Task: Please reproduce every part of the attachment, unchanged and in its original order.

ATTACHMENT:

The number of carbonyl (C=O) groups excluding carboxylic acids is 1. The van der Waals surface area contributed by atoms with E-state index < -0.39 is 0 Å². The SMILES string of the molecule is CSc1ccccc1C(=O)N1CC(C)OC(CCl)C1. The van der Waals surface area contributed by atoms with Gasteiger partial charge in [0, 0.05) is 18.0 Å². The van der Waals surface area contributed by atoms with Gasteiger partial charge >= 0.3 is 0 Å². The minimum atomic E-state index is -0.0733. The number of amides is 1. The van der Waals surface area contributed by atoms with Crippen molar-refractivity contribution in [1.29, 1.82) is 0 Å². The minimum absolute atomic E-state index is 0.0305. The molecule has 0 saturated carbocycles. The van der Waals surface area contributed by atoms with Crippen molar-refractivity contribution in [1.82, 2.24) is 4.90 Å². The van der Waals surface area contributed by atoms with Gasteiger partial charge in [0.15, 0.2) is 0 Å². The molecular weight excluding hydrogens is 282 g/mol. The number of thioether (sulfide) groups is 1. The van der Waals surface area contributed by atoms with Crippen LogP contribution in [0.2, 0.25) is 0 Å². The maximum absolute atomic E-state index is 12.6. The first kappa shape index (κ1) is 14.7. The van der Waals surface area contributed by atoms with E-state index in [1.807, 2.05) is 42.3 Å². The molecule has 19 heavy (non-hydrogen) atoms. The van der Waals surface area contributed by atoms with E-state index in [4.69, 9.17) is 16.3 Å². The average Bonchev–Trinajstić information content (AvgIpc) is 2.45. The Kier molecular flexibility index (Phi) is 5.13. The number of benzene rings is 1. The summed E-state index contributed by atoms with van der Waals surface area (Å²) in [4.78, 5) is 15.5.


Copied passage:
The number of carbonyl (C=O) groups excluding carboxylic acids is 1. The van der Waals surface area contributed by atoms with E-state index < -0.39 is 0 Å². The SMILES string of the molecule is CSc1ccccc1C(=O)N1CC(C)OC(CCl)C1. The van der Waals surface area contributed by atoms with Gasteiger partial charge in [0, 0.05) is 18.0 Å². The van der Waals surface area contributed by atoms with Gasteiger partial charge >= 0.3 is 0 Å². The minimum atomic E-state index is -0.0733. The number of amides is 1. The van der Waals surface area contributed by atoms with Crippen molar-refractivity contribution in [1.29, 1.82) is 0 Å². The minimum absolute atomic E-state index is 0.0305. The molecule has 0 saturated carbocycles. The van der Waals surface area contributed by atoms with Crippen molar-refractivity contribution in [1.82, 2.24) is 4.90 Å². The van der Waals surface area contributed by atoms with Gasteiger partial charge in [0.15, 0.2) is 0 Å². The molecular weight excluding hydrogens is 282 g/mol. The number of thioether (sulfide) groups is 1. The van der Waals surface area contributed by atoms with Crippen LogP contribution in [0.2, 0.25) is 0 Å². The maximum absolute atomic E-state index is 12.6. The first kappa shape index (κ1) is 14.7. The van der Waals surface area contributed by atoms with E-state index in [1.807, 2.05) is 42.3 Å². The molecule has 19 heavy (non-hydrogen) atoms. The van der Waals surface area contributed by atoms with E-state index in [4.69, 9.17) is 16.3 Å². The average Bonchev–Trinajstić information content (AvgIpc) is 2.45. The Kier molecular flexibility index (Phi) is 5.13. The number of benzene rings is 1. The summed E-state index contributed by atoms with van der Waals surface area (Å²) in [4.78, 5) is 15.5.